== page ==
And given how bad Konami is about releasing their old games (as a previous post noted, Violent Storm hasn't been re-released in nearly 30 years, saved only by ROMs and the existence of MAME emulation) it will also not be getting a new release, being left to obscurity. Even if it does, it will only be as yet another digital file, destined to be left unsupported with the passage of time. All because of the digital only idiocy we support.

Hopefully none of you PC gamers are sitting over their nodding your heads and smirking at this predicament, not when you almost certainly have a Steam library you can lose access to with the flick of a switch and there is nothing you can do about it. You're not safe. The problem is a lot bigger than just one video game company.

Malls were only the first casualty

With the death of the television system and collapse of movie theaters, visual entertainment has changed a good deal over the decades. What else is left? Why, it's the internet. Now the water cooler subjects to talk about are all day one streaming exclusives that won't get a physical release for years, if ever. It's all flash in the pan, without any thought to the future.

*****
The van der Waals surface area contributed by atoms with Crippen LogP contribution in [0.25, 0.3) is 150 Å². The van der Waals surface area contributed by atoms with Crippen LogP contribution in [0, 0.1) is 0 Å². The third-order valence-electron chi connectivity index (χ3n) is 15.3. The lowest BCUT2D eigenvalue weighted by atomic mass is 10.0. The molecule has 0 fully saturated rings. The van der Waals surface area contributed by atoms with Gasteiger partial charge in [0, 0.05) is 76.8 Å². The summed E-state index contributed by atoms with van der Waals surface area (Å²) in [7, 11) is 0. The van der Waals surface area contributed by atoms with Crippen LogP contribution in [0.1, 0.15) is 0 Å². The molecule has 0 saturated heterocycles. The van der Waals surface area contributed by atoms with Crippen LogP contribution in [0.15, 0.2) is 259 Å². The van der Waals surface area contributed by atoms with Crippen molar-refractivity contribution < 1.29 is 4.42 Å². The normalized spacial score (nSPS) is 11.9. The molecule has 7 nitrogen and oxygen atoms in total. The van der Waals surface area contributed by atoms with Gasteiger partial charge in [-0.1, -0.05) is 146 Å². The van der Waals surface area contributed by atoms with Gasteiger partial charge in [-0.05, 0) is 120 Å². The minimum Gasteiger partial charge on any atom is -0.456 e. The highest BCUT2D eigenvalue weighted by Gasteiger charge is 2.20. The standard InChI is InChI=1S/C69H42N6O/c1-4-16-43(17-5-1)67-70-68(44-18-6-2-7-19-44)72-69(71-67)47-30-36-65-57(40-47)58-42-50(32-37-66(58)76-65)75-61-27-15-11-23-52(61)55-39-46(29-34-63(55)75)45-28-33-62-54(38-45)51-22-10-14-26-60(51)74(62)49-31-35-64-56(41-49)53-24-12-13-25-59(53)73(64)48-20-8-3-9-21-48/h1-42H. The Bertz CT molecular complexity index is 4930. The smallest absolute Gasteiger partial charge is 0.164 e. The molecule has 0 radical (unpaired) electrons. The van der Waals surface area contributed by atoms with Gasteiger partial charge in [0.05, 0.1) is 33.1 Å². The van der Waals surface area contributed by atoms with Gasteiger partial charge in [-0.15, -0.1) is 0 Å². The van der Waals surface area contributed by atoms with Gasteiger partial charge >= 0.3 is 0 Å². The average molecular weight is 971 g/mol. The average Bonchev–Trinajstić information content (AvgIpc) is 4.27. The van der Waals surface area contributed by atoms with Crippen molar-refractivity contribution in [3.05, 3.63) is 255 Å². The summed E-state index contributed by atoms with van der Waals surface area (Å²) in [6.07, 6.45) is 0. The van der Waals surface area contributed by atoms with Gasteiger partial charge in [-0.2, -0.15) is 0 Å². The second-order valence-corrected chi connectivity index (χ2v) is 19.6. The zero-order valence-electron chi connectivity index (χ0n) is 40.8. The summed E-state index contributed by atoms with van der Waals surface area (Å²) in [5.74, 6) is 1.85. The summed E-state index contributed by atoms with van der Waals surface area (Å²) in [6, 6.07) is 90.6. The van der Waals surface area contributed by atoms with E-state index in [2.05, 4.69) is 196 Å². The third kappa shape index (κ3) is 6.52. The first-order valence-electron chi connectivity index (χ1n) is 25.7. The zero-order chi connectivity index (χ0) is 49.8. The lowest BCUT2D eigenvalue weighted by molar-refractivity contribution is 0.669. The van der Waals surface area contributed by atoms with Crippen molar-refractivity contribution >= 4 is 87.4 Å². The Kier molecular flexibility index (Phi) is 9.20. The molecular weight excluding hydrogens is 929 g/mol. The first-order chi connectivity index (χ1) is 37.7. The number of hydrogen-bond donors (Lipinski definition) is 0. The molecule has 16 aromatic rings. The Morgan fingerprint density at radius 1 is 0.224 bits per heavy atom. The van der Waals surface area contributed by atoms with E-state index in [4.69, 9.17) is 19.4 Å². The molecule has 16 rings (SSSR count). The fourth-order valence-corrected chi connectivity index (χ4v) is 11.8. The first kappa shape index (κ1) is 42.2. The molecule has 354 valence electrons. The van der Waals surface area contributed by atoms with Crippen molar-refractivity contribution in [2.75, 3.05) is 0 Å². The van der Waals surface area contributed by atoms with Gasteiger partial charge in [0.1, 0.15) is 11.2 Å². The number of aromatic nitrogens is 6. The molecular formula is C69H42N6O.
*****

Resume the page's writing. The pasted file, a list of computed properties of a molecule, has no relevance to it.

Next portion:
Even when the past subject for most such talks were weekend openings for blockbuster movies or first run episodes of network television, it was still a one time thing that viewers had to watch at a designated time and place. There was still some effort to seek it out and watch it. Now with online streaming and entire dumped series, binge watching and consuming is encouraged as soon as possible. As long as you see it and talk about it before anyone else, who cares if it gets removed at a future date? You've already got everything out of it you're ever going to get.